manufacturing methods and deploy strategies for creating intentional by-products, co-products, and scenarios of zero waste production.
Students should explore their elective options with their
advisors to create a coherent study plan.
This studio explores extended supply chains and proposes designs that could be implemented across national boundaries and cultures. Students will have access to a case-study international locale either through travel, virtually, or a combination. Projects explore
“universal” product typologies and how industrial design can transcend cultures.
This course builds upon Materials, Manufacturing, and Assembly by developing rudimentary engineering skills and capacities. The course leverages project-based exercises in advanced supply-chain mapping, process tree diagramming, carbon footprint, toxicity, recycling, etc.
Students are introduced to concurrent engineering and integrated product development via digital simulation and testing.
This is the first part of a two-semester thesis project. Students begin research, analysis, and developing design ideas in this semester and then follow through with project closure in their last term. Students work closely with faculty to identify an appropriately
complex and forward-thinking inquiry that may positively expand the field and advance knowledge.
This seminar draws upon various colleges of the university (
Parsons) in navigating seemingly contradictory dichotomous worldviews and the possibility of a more integrated future. The course considers appropriate scale as well as parsing values between market-driven and humanitarian initiatives. The course has a
special emphasis on cooperation, collaboration, and illustrates numerous case studies of corporate as well as nongovernmental organizations driving design-led social change. Guests will include leading practitioners, design historians, theorists and futurists.
This is a self-directed studio in which students synthesize theoretical ideas and conceptual underpinnings developed in Thesis Preparation. Students will work closely with a primary thesis advisor, and select professors and professionals inside and outside the Parsons
faculty will serve as secondary advisors and guest critics. Students will present a specific focus in creating designs that challenge or innovate the field. Reconciling multiple stakeholders and audiences, students must shape their work as a form of social engagement, with a particular focus on
user-centered design and innovation.
This course supports Design Studio 4 and builds upon Thesis Preparation. Students learn to articulate their hypothesis and supporting arguments, while testing it against evidence from their own design-led inquiry and others' research. The paper will focus on students'
own primary source material, as well as secondary sources and precedence. Beyond the thesis paper, the course also acts as a repository for collecting students’ full body of work around their selected project. Students will combine their thesis essay, final project, and supporting body of
work into a compelling media document, such as a digital book.
This course provides an overview of design services and principal structures for product/industrial designers including in-house, consultancy, freelance, and self-production. Fundamentals in business, entrepreneurship, and external funding models will be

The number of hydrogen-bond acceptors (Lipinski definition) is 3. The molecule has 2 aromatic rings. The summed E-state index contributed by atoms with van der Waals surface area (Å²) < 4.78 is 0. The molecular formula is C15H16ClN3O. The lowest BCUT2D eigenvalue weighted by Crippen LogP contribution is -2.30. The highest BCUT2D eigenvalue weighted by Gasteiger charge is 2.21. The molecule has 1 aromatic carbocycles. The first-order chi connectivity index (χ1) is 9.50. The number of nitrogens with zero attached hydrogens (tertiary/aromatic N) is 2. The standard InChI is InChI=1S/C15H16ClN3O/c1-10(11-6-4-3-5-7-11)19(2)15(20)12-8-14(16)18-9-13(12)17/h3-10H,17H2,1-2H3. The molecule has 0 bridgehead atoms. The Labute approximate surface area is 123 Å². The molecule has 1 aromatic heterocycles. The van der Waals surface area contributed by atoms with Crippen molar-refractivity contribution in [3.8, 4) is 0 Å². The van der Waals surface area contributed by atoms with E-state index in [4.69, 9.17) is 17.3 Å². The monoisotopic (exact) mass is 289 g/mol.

covered. Other areas include project planning and interfacing with various stakeholders. Students will be introduced to corporate, public, and nonprofit realms. Emphasis is placed on understanding liability and indemnification as well as intellectual property rights and responsibilities.
Learn more about what Parsons students, faculty, and alumni are doing throughout the city and around the world.
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The application deadline is January 1. To be most competitive for admission and merit scholarship consideration, please apply before the deadline. We will continue to review applications submitted after the January 1 priority deadline pending space availability in the program. The Admission Committee will make a decision on your application only after all the required materials have been received. Spring term admission is not offered for this program.
The fall term readmission deadline is August 1 (review
readmission information below).
Financial Aid Deadline:
All applicants selected for admission into our program are considered for a merit scholarship award that is determined by the strength of their application. Scholarship award notification is communicated at the same time as the admission decision. International students are eligible only for merit scholarships. If you are a U.S. citizen or eligible noncitizen, we encourage you to complete the Free Application for Federal Student Aid (FAFSA), which can be found on the Web at
www.fafsa.gov. The FAFSA is available each year on October 1. You do not need to wait for an admission decision to apply for federal aid; we recommend submitting by our FAFSA priority deadline of Februrary 1 for fall applicants. (The New School’s federal school code is 002780.)
All applicants are required to apply online. Save your work frequently and print a copy for your records. You must complete all required fields and uploads prior to submission.
Any additional supporting documents that need to be sent by mail must include an
Application Materials Cover Sheet. All supporting materials must be received before your application can be reviewed.
See below for additional information regarding submission of transcripts and recommendations.
Some of your required materials will be submitted through
The New School does not require TOEFL, IELTS, or PTE scores for applicants:
Students may be invited for an interview in-person or by phone
Application for Readmission (PDF) should be completed by students who wish to return after an absence of four semesters (fall and spring). Students must reapply to the program to which they were originally admitted. Readmission is only available for current New School programs. If you are looking to transfer 24 or more semester-based credits, you should apply for admission as a transfer student according to the instructions outlined above. The following materials are required of applicants seeking readmission:
Rama Chorpash, Program Director